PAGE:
Red Rocks and Baseball

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I like landscape photography; I also love baseball. Arizona offers an abundance of both in March. The warm weather is a bonus for a winter weary east coast visitor.

I packed my camera bag, did the required photo location research and headed for my JFK to Sky Harbor (Phoenix) Airport flight. The plan was to rent a car in Phoenix and make the two hour drive north to Sedona. Sedona is best known for two things, large canyon walls and Monoliths sculpted from Red Rock and Vortex’s that some claim posses powerful positive energy.

The plan was to spend three days (two nights) photographing the Sedona landscape and then return to the Tempe area and take in some Spring Training Baseball games. I wanted to take a crack at photographing some MLB baseball players in action.

I packed my Fujifilm X-T3 and X-T2 camera bodies. Their compact size and robust features make them the perfect camera for air travel and hiking. I also included an Infrared converted Fuji X-E2 camera body. My lens selection required some extra thought. I could only bring three and they had to work for landscape and sports. I selected Fuji’s 50 – 140mm F2.8 with the 1.4x converter, 10 -24mm F4 and the 23mm F2.

The 50 – 140mm is great for sports and one of my favorites for landscapes that encompass vast distances and lots of detail. The 10-24mm is a must for sweeping landscapes with lots of foreground. The 23mm is a prime lens, allowing me the ability to use a wide open aperture to isolate subjects.

My last trip to Sedona was 24 years ago. This trip I had just 48 hours slotted to explore Sedona. I had guidebook and road maps. Generally, these items only help with the famous tourists’ sites. I did not want to use my short time photographing in a crowd. Before arriving in Sedona, I had contacted A local photography guide (via a Google search). I hoped this would afford me the opportunity to find some of the less photographed locations. When hiring a guide I always like to schedule it for the first day I am there. This allows me to use the rest of my time there visiting site suggestions by my guide.

The weather was lovely, scenic sunsets and sunrises, afternoons blanketed with cobalt blue skies. Mornings were cold and often windy requiring a warm jacket, gloves, and a hat. Afternoons were comfortable, and a light coat would do. The conditions allowed me to use my 48 hours to my best advantages photographically. I was able to visit and photograph a varied array of landscapes. I left Sedona satisfied that I had one or two photos I could be proud to display. I also left feeling there was more to do and would someday have to return. Only this time I will not wait 24 years.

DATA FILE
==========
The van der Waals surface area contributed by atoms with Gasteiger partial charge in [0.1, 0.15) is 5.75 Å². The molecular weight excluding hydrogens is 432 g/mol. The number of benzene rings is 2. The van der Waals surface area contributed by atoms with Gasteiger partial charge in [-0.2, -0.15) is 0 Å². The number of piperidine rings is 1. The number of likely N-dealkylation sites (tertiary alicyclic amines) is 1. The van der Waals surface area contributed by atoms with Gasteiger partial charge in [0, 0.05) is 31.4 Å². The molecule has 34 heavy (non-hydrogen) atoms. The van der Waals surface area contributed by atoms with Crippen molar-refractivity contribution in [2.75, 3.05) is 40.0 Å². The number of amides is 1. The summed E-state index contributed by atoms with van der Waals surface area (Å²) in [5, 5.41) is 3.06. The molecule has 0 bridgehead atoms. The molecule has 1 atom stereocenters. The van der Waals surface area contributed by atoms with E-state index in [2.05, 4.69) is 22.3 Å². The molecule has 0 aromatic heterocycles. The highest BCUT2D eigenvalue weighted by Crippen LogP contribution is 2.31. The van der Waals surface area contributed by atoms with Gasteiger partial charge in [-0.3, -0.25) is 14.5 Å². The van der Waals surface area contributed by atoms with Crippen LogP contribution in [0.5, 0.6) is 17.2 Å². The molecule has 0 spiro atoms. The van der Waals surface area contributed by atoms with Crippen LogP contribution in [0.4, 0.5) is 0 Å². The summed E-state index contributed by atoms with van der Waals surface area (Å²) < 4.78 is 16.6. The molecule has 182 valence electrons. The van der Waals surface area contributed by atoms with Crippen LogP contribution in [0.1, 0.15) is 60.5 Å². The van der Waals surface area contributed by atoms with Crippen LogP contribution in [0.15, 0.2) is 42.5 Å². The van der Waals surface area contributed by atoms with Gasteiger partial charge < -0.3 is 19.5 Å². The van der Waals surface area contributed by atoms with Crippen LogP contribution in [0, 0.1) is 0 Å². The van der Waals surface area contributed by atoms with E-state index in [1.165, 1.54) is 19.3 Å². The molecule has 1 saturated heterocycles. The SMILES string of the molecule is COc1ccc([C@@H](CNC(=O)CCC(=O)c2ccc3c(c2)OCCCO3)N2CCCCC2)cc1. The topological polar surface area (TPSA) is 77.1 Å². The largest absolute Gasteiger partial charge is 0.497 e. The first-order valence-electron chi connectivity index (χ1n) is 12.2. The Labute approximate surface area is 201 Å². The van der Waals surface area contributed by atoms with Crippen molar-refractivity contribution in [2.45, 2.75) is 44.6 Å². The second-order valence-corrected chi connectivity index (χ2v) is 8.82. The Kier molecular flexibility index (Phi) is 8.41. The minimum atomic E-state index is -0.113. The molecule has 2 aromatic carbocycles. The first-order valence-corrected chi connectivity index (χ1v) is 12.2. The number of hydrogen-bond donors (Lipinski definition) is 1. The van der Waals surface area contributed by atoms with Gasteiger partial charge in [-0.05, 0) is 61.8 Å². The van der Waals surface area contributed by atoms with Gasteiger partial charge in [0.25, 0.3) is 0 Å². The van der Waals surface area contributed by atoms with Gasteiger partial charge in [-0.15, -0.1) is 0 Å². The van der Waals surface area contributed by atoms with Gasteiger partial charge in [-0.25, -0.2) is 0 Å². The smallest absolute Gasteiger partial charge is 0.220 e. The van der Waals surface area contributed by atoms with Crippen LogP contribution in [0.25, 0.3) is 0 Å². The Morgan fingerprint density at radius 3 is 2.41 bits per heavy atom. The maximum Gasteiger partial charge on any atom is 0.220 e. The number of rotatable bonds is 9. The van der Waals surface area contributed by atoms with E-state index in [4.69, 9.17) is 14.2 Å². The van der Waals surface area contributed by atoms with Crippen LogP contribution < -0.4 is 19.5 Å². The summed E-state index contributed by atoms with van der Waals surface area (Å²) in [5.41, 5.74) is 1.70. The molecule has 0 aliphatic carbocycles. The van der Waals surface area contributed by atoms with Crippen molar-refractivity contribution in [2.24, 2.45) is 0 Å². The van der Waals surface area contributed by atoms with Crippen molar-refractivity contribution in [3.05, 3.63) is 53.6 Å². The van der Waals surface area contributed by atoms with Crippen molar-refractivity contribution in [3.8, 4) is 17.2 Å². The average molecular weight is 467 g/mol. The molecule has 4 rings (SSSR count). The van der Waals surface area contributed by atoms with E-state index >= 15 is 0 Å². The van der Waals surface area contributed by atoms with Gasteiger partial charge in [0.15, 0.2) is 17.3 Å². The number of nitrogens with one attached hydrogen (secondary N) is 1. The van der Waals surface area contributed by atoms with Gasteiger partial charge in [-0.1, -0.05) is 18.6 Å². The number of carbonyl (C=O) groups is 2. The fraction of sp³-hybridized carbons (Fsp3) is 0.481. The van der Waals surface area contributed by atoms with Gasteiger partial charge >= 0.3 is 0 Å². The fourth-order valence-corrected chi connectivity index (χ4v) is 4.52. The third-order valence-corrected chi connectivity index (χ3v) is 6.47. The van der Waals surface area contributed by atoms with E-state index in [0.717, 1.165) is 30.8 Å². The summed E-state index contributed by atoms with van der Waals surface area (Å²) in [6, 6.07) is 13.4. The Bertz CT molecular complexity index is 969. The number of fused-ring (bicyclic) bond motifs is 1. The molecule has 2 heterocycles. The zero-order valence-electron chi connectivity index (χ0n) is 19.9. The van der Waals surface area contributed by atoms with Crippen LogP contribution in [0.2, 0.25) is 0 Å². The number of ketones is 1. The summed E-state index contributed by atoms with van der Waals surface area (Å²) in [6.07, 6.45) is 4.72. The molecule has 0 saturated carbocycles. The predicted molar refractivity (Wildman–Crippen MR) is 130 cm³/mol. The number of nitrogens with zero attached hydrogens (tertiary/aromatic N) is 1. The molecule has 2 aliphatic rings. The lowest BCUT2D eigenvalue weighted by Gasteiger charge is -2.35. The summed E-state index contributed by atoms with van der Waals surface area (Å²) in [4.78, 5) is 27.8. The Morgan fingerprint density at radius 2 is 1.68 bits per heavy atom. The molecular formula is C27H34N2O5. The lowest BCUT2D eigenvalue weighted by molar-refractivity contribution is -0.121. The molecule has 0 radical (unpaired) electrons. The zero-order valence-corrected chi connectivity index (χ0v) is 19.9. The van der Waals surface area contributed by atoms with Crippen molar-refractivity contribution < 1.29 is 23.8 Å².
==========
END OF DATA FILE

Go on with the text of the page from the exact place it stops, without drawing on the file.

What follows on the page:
Leaving Sedona, I made the two-hour return Drive to the Phoenix/ Tempe area. The goal here was to enjoy MLB Spring Training Baseball. Enjoying some MLB game action in the relaxed atmosphere of spring training is an experience. Players are more approachable and have more time for the fans. In contrast to Sedona where my goal was to get good photos, here I just wanted to enjoy baseball and maybe get a good action photo or two.

I got to enjoy a Chicago Cubs game in Mesa and an Anaheim Angels game in Tempe. At the Latter, I got to see Baseball’s new 425 Million dollar man, Mike Trout up close. The games were a success both from the enjoyment and photographic angle. I hope to return for future Spring Training’s.

The entire trip was enjoyable and productive. I got my photographic fix satisfied in a location offering ample epic shots. After a long winter with no baseball I was able to enjoy the rebirth of a new season in relaxed environment. Red Rocks and Baseball make excellent partners.

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